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“The same diet that protects human health also protects planet health”

Teri Underwood, founder Sustainable Diets

Imagine what it was like to eat in the early 19th century, when your grandparents or great grandparents were growing up. Back then, families ate together every day; most of the food was whole and cooked from scratch. Grocery stores were small local businesses and most of the food was coming directly from a local or regional farm or cannery. In fact, at the turn of the last century 70% of all Americans were farmers.

Animals were raised in a humane way with room to graze and roam. Seeds were saved for the next year. Farmers depended on rain to produce crops. Energy use was very low. But all of that started changing dramatically right after WW2.

In 1939, DDT was developed and used by the military during the war to control lice, fleas, and malaria carrying mosquitos. Soldiers were told to sprinkle it in their sleeping bags. Soon after, pesticide invention and production for use on farms escalated. Mechanization and irrigation technology advanced. The use of artificial fertilizer, invented in 1915, surged. And thus began the birth of the modern farm.

Today most of the food America consumes is produced on farms using these new inventions. Often referred to as “conventional or industrial farming”, today’s modern farm, is starkly in contrast to what we saw near the turn of the century.

Industrial, large-scale farming which relies on artificial fertilizers, pesticides, and large farm equipment improved crop yields and lifted millions out of starvation and poverty. But the environmental cost to soil, biodiversity, water quality, and human health have been disastrous.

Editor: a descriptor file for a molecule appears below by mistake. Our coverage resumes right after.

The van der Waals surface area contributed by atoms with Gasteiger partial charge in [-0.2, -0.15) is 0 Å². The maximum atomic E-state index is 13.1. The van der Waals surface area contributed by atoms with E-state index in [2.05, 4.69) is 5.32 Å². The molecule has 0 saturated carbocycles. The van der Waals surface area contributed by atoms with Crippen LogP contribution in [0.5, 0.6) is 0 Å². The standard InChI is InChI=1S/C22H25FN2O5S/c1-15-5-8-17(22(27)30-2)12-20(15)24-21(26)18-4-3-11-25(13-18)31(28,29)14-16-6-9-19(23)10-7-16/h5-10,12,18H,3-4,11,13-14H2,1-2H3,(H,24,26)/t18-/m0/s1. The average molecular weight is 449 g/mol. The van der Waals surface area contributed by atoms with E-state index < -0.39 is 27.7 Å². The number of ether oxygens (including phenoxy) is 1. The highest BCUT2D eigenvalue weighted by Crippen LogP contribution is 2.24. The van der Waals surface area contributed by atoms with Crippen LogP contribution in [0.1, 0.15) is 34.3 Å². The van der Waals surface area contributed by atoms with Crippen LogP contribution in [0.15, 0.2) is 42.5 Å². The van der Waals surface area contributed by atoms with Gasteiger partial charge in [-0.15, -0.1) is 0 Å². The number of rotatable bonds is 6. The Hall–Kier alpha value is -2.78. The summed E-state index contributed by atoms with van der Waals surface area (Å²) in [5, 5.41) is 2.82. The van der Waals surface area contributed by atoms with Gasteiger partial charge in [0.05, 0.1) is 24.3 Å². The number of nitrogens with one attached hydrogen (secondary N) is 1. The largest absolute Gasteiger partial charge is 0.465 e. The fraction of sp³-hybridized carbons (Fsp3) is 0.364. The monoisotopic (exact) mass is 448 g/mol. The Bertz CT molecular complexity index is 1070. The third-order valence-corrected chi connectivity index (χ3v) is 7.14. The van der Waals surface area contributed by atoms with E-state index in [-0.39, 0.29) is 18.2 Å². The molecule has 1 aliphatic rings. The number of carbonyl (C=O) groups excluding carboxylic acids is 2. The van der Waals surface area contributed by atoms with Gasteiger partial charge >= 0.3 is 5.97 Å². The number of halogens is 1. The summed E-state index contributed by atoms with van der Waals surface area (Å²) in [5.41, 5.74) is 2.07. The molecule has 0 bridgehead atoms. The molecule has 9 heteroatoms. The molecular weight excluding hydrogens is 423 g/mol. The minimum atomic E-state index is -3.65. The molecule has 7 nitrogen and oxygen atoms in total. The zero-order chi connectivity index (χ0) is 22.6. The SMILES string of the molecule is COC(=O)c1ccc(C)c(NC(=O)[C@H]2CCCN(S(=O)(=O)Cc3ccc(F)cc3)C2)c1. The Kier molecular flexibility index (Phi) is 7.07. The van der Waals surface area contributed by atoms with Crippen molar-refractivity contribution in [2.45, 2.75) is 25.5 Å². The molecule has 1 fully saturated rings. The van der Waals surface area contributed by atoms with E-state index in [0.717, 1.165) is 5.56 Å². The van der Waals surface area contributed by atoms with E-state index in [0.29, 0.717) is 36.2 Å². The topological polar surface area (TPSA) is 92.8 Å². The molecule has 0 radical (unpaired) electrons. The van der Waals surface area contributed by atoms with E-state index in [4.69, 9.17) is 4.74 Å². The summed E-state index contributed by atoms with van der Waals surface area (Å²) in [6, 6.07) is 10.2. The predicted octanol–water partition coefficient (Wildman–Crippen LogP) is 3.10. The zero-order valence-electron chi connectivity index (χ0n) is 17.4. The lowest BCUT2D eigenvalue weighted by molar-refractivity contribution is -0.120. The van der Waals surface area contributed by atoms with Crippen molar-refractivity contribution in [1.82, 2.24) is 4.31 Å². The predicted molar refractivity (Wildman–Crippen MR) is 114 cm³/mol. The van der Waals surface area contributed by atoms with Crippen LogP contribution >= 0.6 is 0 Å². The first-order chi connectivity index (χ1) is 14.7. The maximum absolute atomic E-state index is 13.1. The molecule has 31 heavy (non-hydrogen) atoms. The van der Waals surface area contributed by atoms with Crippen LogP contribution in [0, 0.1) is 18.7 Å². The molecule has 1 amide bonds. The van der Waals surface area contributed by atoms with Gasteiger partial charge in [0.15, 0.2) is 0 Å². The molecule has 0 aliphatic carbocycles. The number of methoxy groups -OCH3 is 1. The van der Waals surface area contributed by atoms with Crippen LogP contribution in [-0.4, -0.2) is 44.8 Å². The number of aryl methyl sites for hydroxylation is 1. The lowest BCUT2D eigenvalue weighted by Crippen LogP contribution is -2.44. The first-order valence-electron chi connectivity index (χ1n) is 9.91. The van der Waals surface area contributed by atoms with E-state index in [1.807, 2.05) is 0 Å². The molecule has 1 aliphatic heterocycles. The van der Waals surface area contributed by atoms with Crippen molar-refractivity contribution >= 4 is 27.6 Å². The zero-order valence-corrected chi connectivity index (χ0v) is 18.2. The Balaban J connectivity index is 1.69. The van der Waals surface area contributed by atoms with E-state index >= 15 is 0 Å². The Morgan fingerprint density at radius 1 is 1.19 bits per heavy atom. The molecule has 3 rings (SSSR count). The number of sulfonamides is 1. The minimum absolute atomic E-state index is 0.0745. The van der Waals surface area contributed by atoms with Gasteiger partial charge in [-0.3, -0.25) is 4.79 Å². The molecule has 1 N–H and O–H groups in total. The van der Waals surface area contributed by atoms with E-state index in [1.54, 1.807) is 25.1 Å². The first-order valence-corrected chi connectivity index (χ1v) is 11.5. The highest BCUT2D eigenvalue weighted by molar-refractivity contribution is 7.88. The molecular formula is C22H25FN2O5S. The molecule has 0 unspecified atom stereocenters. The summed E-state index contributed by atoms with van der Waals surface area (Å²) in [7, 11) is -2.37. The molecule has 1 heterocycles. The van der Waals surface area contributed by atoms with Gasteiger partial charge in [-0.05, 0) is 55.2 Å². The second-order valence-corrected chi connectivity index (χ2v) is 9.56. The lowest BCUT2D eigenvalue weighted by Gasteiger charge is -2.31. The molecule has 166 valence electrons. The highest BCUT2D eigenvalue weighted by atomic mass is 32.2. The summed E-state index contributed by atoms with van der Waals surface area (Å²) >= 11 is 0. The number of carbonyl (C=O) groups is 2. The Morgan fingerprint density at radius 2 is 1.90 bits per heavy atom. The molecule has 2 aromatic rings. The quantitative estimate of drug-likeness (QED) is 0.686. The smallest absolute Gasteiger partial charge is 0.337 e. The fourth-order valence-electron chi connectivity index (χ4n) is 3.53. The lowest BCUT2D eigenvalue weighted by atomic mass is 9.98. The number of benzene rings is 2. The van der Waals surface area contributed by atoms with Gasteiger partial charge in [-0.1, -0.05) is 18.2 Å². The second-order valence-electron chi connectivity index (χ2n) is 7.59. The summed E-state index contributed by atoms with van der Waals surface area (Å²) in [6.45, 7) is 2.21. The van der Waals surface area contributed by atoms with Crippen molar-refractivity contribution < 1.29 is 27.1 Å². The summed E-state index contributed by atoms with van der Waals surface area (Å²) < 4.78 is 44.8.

Instead of a diverse mix of crops we now have 10,000-acre corn farms.

In the 1990s, genetically modified crops (GM) were released. Easier to grow, higher yields, and increased profits led to expansion. GM corn and soy now make up half of all U.S. farm acres. Although GM crops have some benefits, farming practices associated with GM crops damages ecosystems, soil, and biodiversity and threatens sustainability.

There are also human health and environmental problems with large-scale production of meat, poultry, and dairy foods. Instead of being raised on pasture, today most food animals in America are raised factory-style. Antibiotics are typically used because disease is passed easily in close confinement. Hormones are used in livestock to speed the growth process and milk development. Inhumane conditions have been reported to be widespread in animal factories.

The Cost to America’s Health – Obesity, Heart Disease, Chronic Disease

In addition to the rise of industrial farming, new technology created to help win WW2 also spurred the processed food and fast-food industry. The 1950’s and 60’s brought high fructose corn syrup, the aluminum can, plastic milk containers, hamburger helper, fast foods, and the advertising industry. Instead of families eating together, cooking whole foods from diverse, local farms, today we have fast foods and thousands of low-cost processed foods filling the grocery store shelf. The new American diet (called the western diet) is filled with processed food, sugar, meat, saturated fats, and fast foods.

The cost to human health has been staggering. Studies show that the western diet that most Americans eat is related to 4 of the 6 leading causes of death—stroke, heart disease, cancer and diabetes. America’s diet causes obesity which is in epidemic proportions in this country; 67% of all Americans are overweight and 34% are obese. America has also seen a dramatic rise in the incidence of Type 2 diabetes in kids. Pediatrician’s rarely saw one case of diabetes in the 70s-80s and now they are seeing pediatric cases daily.

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